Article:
“When you do psychedelics, you get a glimpse of unmediated mystery that is really beyond comprehension. I don’t see that as different from what my religion is pointing to, but it’s on a scale where I can’t do too much with it. The images and metaphors of my tradition help me to cozy up to this Mystery, to make it approachable—it’s more of a mediated relationship. Because of how we are structured psychologically, some of us need a face in order to be in relationship with that mystery. For me, the face of that mystery is Jesus.”
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Since the earliest days of the Jesus movement, followers of what would be later known as “Christianity” have been debating “Who was Jesus?” Or more to the point, “Who gets to decide?” Was he the Jewish messiah, a Palestinian revolutionary, a charismatic faith healer, or a gnostic mystic? Was he the founder of the Roman Catholic Church or one’s personal Lord and Savior? Was he a wandering wisdom teacher, the only Son of the One True God, or the semi-mythological founder of a Greek cult formed around the ingestion of an entheogenic potion?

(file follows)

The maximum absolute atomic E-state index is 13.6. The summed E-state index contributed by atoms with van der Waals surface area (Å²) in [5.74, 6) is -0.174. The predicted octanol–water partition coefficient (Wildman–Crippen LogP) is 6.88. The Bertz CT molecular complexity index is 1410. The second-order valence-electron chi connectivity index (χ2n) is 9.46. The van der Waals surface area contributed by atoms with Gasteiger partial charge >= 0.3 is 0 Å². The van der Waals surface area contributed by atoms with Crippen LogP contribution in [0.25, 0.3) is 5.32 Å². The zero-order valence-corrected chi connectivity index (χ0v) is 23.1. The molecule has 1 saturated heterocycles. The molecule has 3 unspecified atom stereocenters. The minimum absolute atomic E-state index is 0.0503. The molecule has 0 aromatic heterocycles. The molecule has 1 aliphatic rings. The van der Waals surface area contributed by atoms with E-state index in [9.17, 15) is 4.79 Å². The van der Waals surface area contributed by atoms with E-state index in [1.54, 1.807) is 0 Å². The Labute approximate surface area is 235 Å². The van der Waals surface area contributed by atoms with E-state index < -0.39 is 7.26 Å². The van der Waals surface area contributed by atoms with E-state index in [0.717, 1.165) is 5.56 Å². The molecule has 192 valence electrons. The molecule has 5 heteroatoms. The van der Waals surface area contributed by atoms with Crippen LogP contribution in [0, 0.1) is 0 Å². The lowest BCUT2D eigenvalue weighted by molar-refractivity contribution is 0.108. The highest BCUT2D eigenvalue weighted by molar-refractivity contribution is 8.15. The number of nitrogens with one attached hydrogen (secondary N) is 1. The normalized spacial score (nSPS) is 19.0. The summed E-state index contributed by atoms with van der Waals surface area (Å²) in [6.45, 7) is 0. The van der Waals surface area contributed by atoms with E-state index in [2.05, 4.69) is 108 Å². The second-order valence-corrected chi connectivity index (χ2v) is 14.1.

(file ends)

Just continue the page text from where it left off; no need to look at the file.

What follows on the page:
This debate dates all the way back to the early Jesus movement and the suppression of Gnostic communities in the first centuries of Christendom. Then, as now, mysticism and unauthorized prophecy were considered dangerous by the institutional church. The clearest example of this is the suppression of the Gospel of Thomas, a non-canonical text that has a pedigree at least as strong as the stories contained in Matthew, Mark, Luke, and John.
The Gospel of Thomas was among a treasure trove of ancient texts unearthed in 1945 not far from Nag Hammadi in Upper Egypt. The only complete copy we possess was written in Coptic, translated from a Greek original. Fragments of the Greek version were first discovered earlier in the twentieth century. There is no account of a virgin birth, miracle stories or bodily resurrection in this version of the life of Jesus. It is simply a collection of 114 wisdom sayings attributed to the man.